Democracies have been screwing up at least since an Athenian jury of 500 citizens sentenced Socrates to death for teachings that displeased them. Democracy has never been a perfect instrument. How do we reduce the number of bad choices that we make at the voting booth?|
In his book on Illinois governors through history, the late historian Robert Howard characterizes our chief executives as "mostly good and competent men." That's actually a pretty good track record for a citizenry that can be gullible and apathetic.
Yet it appears we voters blew it in twice electing ex-governor Rod Blagojevich, who now embarrasses daily whatever good name Illinois has remaining.
Four of the last seven governors have been convicted of crimes: Otto Kerner (Democrat); Dan Walker (D), for crime committed after leaving office; George Ryan (R), and Blagojevich (D). Dick Ogilvie (R), Jim Thompson (R), and Jim Edgar (R) came out unscathed. Have we voters lost our touch?
Are candidates and voters different from in the past? Most all the candidates across our history have had high ambitions, strong need to be liked and approved of, and a willingness to run down a punishing gauntlet to be elected. Voters have generally been inattentive, apathetic and vulnerable to being hoodwinked by razzle-dazzle from candidates and more recently by ever more poisonous attack ads.
Our history provides examples to rival our more recent lapses in public integrity. In 1912, Illinois U.S. Sen. William Lorimer (R) was ejected from the Senate by his peers for allegedly bribing up to 40 Illinois state legislators to vote for him (which prompted a constitutional amendment on popular election of senators). In the 1920s, duly elected Frank L. Smith (R) was denied his seat in the U.S. Senate by a vote of the senators because of unseemly, huge contributions from utility magnate Samuel Insull. Also in the 1920s, we had the outrageous, thrice-elected Chicago mayor Big Bill Thompson, who brought live rats onto his speaking platforms to represent his opponents and turned a blind eye to gangster Al Capone.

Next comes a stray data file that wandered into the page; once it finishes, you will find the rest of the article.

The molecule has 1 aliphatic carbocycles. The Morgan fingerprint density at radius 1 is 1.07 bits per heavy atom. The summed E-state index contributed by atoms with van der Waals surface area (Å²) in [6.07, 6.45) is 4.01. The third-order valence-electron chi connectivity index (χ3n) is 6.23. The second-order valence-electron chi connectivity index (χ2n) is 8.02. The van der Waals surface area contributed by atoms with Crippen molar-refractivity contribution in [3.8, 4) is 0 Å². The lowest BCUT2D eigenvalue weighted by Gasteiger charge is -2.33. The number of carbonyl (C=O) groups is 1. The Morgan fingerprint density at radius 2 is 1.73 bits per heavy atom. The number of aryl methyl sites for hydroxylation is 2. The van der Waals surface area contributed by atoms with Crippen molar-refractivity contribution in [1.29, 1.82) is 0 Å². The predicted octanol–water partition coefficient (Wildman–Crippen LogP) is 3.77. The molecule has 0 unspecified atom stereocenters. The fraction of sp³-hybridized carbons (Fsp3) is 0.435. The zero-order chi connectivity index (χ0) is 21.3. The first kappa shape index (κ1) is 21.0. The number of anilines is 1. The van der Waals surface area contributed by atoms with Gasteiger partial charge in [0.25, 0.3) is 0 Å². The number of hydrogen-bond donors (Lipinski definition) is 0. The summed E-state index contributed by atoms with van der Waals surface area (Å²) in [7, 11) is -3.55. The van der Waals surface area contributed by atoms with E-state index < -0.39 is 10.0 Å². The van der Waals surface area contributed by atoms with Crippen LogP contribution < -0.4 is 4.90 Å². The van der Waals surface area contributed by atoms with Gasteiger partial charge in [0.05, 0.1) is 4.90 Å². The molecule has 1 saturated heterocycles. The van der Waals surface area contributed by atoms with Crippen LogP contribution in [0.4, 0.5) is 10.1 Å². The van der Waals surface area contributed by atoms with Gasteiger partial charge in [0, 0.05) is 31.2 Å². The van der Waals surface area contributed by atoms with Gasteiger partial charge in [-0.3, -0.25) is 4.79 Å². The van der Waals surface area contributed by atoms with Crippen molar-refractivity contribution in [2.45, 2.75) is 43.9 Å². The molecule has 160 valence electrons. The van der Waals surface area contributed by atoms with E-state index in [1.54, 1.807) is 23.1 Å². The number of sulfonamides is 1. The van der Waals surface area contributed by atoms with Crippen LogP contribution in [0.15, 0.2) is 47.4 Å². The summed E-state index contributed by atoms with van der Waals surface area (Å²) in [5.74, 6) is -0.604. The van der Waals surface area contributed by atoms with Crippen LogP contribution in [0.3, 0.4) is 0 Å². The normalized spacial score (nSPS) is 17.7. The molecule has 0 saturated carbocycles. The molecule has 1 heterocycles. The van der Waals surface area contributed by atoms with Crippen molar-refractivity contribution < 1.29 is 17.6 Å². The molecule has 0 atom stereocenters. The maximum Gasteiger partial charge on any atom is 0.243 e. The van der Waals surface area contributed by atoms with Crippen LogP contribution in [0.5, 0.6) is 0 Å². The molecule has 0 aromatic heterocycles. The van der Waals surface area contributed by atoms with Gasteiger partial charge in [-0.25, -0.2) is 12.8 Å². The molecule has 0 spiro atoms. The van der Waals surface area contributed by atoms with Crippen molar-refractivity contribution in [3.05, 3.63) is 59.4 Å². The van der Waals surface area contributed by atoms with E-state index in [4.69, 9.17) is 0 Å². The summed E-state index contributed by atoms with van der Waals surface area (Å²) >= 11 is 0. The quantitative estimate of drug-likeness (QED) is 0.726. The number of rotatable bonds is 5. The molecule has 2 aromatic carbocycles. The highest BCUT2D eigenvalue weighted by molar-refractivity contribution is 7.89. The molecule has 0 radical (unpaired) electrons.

Many of us voters are indeed gullible. In 1972, for example, city slicker Dan Walker wore a red bandana and walked the state from top to bottom, generating widespread publicity and word-of-mouth buzz. Along the way, he defeated Paul Simon, a paragon of virtue, and incumbent governor Dick Ogilvie, a mighty oak among saplings for his courage in enacting a state income tax (disclosure: I was Ogilvie's runningmate).
Blagojevich isn't our first mistake.
There are differences between the recent past and the more distant past. The highly personal medium of television has made it easier for well-funded candidates to trash their opponents with half-truths and gross distortions. For example, Blagojevich used 20,000-plus mocking, ridiculing television spots to destroy the persona of a good, competent, honest person in Judy Baar Topinka, his opponent. Many voters believed the television ads.
Federal prosecutors have also become much more aggressive in recent decades in seeking out wrongdoing. Had it been so in Illinois' history, I think more public officials through history would have been convicted than was the case.
So, no, I don't think candidates and voters are much different in recent decades than in the past. I do think the ex-governor Blagojevich is sui generis, one of a kind, an outlier on the spectrum of political candidates, whose bizarre behavior could not have been foreseen during his first campaign for governor.
So what can be done to protect us from more Blagojeviches and to redeem our state's image. Here is Nowlan's Guide to Responsible Voting:
• Don't support candidates who make big promises; change is incremental.
• Don't support candidates who use their campaign funds to trash their opponents. They must not have much good to say about themselves.
• Don't believe TV spots that ridicule an opposing candidate; instead, oppose the candidate who runs the ads.
Finally, become outraged. Demand term limits and public financing of campaigns from your state legislators. Let's bring amateur, citizen-lawmakers back into the process.
Jim Nowlan is a former Illinois legislator and state agency director. He is a senior fellow at the University of Illinois Institute of Government and Public Affairs.
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